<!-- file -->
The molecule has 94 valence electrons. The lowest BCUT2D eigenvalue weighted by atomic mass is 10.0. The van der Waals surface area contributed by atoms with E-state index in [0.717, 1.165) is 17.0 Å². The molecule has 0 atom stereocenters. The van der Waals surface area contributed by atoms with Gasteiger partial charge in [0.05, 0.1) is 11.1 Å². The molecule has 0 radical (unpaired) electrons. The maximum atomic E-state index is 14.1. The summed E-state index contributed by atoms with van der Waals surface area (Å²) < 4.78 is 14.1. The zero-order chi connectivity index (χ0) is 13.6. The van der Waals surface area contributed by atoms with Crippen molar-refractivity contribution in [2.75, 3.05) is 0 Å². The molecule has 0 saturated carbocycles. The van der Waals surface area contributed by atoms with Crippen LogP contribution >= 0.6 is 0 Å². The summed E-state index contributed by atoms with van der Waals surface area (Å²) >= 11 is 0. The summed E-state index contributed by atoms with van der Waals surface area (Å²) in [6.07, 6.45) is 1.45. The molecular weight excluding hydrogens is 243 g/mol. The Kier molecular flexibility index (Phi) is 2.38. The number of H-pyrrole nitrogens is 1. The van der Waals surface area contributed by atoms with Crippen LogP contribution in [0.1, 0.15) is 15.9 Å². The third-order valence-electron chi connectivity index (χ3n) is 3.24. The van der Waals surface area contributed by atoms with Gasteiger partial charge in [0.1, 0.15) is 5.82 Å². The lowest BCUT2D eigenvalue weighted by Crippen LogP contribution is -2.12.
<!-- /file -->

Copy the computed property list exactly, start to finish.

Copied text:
The molecule has 94 valence electrons. The lowest BCUT2D eigenvalue weighted by atomic mass is 10.0. The van der Waals surface area contributed by atoms with E-state index in [0.717, 1.165) is 17.0 Å². The molecule has 0 atom stereocenters. The van der Waals surface area contributed by atoms with Gasteiger partial charge in [0.05, 0.1) is 11.1 Å². The molecule has 0 radical (unpaired) electrons. The maximum atomic E-state index is 14.1. The summed E-state index contributed by atoms with van der Waals surface area (Å²) < 4.78 is 14.1. The zero-order chi connectivity index (χ0) is 13.6. The van der Waals surface area contributed by atoms with Crippen molar-refractivity contribution in [2.75, 3.05) is 0 Å². The molecule has 0 saturated carbocycles. The van der Waals surface area contributed by atoms with Crippen LogP contribution >= 0.6 is 0 Å². The summed E-state index contributed by atoms with van der Waals surface area (Å²) >= 11 is 0. The summed E-state index contributed by atoms with van der Waals surface area (Å²) in [6.07, 6.45) is 1.45. The molecular weight excluding hydrogens is 243 g/mol. The Kier molecular flexibility index (Phi) is 2.38. The number of H-pyrrole nitrogens is 1. The van der Waals surface area contributed by atoms with Crippen LogP contribution in [0.1, 0.15) is 15.9 Å². The third-order valence-electron chi connectivity index (χ3n) is 3.24. The van der Waals surface area contributed by atoms with Gasteiger partial charge in [0.1, 0.15) is 5.82 Å². The lowest BCUT2D eigenvalue weighted by Crippen LogP contribution is -2.12.